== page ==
flaming vs accuracy [was Re: Performance of int/long in Python 3]

jmfauth wxjmfauth at gmail.com
Thu Mar 28 10:03:09 CET 2013


On 28 mar, 07:12, Ethan Furman <et... at stoneleaf.us> wrote:
> On 03/27/2013 08:49 PM, rusi wrote:
>
> > In particular "You are a liar" is as bad as "You are an idiot"
> > The same statement can be made non-abusively thus: "... is not true
> > because ..."
>
> I don't agree.  With all the posts and micro benchmarks and other drivel that jmf has inflicted on us, I find it /very/
> hard to believe that he forgot -- which means he was deliberately lying.
>
> At some point we have to stop being gentle / polite / politically correct and call a shovel a shovel... er, spade.
>
> --
> ~Ethan~

-----------

The problem is elsewhere. Nobody understand the examples
I gave on this list, because nobody understand Unicode.
These examples are not random examples, they are well
thought.

If you were understanding the coding of the characters,
Unicode and what this flexible representation does, it
would not be a problem for you to create analog examples.

So, we are turning into circles.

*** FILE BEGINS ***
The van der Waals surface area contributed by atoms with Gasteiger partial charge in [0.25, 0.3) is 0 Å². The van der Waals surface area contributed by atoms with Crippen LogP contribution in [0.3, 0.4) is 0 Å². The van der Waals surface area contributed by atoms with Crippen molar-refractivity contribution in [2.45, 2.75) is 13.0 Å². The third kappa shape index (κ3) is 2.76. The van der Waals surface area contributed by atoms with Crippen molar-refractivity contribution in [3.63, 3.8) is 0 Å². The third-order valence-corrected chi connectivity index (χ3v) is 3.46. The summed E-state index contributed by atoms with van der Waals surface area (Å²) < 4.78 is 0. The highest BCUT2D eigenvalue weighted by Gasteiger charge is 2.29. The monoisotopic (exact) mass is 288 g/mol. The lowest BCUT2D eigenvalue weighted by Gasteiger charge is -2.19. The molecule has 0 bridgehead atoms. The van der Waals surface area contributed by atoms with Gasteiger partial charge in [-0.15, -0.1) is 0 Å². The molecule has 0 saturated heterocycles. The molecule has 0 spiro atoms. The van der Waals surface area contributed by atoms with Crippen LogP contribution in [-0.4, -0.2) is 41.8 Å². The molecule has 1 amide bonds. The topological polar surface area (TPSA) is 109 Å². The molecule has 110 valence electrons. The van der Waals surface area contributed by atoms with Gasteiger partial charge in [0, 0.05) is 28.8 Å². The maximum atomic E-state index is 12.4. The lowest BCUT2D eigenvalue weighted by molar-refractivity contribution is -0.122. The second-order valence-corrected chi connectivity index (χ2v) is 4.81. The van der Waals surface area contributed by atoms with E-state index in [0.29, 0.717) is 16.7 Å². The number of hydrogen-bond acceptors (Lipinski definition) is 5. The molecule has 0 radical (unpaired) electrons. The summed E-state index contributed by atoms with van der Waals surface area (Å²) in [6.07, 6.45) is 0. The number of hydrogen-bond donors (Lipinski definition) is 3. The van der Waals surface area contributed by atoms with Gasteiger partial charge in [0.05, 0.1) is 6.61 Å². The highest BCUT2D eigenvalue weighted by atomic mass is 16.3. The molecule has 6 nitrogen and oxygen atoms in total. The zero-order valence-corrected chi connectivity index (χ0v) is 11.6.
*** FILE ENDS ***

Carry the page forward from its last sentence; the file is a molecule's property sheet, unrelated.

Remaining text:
This flexible representation succeeds to cumulate in one
shoot all the design mistakes it is possible to do, when
one wishes to implements Unicode.

Example of a good Unicode understanding.
If you wish 1) to preserve memory, 2) to cover the whole range
of Unicode, 3) to keep maximum performance while preserving the
good work Unicode.org as done (normalization, sorting), there
is only one solution: utf-8. For this you have to understand,
what is really a "unicode transformation format".

Why all the actors, active in the "text field", like MicroSoft,
Apple, Adobe, the unicode compliant TeX engines, the foundries,
the "organisation" in charge of the OpenType font specifications,
are able to handle all this stuff correctly (understanding +
implementation) and Python not?, I should say this is going
beyond my understanding.

Python has certainly and definitvely not "revolutionize"
Unicode.

jmf



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